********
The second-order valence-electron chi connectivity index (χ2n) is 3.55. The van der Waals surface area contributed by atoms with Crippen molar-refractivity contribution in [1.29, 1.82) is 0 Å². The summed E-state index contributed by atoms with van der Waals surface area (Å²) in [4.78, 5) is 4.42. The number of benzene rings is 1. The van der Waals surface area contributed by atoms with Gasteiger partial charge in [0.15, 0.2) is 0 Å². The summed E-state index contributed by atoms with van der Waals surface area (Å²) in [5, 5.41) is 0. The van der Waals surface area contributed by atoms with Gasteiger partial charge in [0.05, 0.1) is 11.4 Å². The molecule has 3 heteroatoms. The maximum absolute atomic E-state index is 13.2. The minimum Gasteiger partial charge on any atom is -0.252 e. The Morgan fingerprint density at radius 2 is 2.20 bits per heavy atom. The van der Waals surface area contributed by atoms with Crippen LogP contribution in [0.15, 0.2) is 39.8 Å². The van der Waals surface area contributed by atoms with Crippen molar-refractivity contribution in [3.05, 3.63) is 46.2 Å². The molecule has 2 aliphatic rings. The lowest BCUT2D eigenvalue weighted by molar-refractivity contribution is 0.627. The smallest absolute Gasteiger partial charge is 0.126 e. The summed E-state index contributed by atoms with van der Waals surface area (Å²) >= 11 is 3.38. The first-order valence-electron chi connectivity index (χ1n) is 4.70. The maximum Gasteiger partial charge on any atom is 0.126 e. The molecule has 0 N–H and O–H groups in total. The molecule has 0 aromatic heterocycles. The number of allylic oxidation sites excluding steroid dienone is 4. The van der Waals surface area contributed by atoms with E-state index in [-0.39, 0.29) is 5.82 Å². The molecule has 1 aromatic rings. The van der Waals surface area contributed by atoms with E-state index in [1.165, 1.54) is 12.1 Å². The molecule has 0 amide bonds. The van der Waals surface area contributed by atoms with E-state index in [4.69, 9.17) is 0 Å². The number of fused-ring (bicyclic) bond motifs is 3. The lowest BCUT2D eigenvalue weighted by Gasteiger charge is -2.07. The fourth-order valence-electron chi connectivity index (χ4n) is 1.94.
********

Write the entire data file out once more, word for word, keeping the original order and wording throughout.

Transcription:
The second-order valence-electron chi connectivity index (χ2n) is 3.55. The van der Waals surface area contributed by atoms with Crippen molar-refractivity contribution in [1.29, 1.82) is 0 Å². The summed E-state index contributed by atoms with van der Waals surface area (Å²) in [4.78, 5) is 4.42. The number of benzene rings is 1. The van der Waals surface area contributed by atoms with Gasteiger partial charge in [0.15, 0.2) is 0 Å². The summed E-state index contributed by atoms with van der Waals surface area (Å²) in [5, 5.41) is 0. The van der Waals surface area contributed by atoms with Gasteiger partial charge in [0.05, 0.1) is 11.4 Å². The molecule has 3 heteroatoms. The maximum absolute atomic E-state index is 13.2. The minimum Gasteiger partial charge on any atom is -0.252 e. The Morgan fingerprint density at radius 2 is 2.20 bits per heavy atom. The van der Waals surface area contributed by atoms with Crippen LogP contribution in [0.15, 0.2) is 39.8 Å². The van der Waals surface area contributed by atoms with Crippen molar-refractivity contribution in [3.05, 3.63) is 46.2 Å². The molecule has 2 aliphatic rings. The lowest BCUT2D eigenvalue weighted by molar-refractivity contribution is 0.627. The smallest absolute Gasteiger partial charge is 0.126 e. The summed E-state index contributed by atoms with van der Waals surface area (Å²) >= 11 is 3.38. The first-order valence-electron chi connectivity index (χ1n) is 4.70. The maximum Gasteiger partial charge on any atom is 0.126 e. The molecule has 0 N–H and O–H groups in total. The molecule has 0 aromatic heterocycles. The number of allylic oxidation sites excluding steroid dienone is 4. The van der Waals surface area contributed by atoms with E-state index in [-0.39, 0.29) is 5.82 Å². The molecule has 1 aromatic rings. The van der Waals surface area contributed by atoms with E-state index in [1.165, 1.54) is 12.1 Å². The molecule has 0 amide bonds. The van der Waals surface area contributed by atoms with E-state index in [4.69, 9.17) is 0 Å². The number of fused-ring (bicyclic) bond motifs is 3. The lowest BCUT2D eigenvalue weighted by Gasteiger charge is -2.07. The fourth-order valence-electron chi connectivity index (χ4n) is 1.94.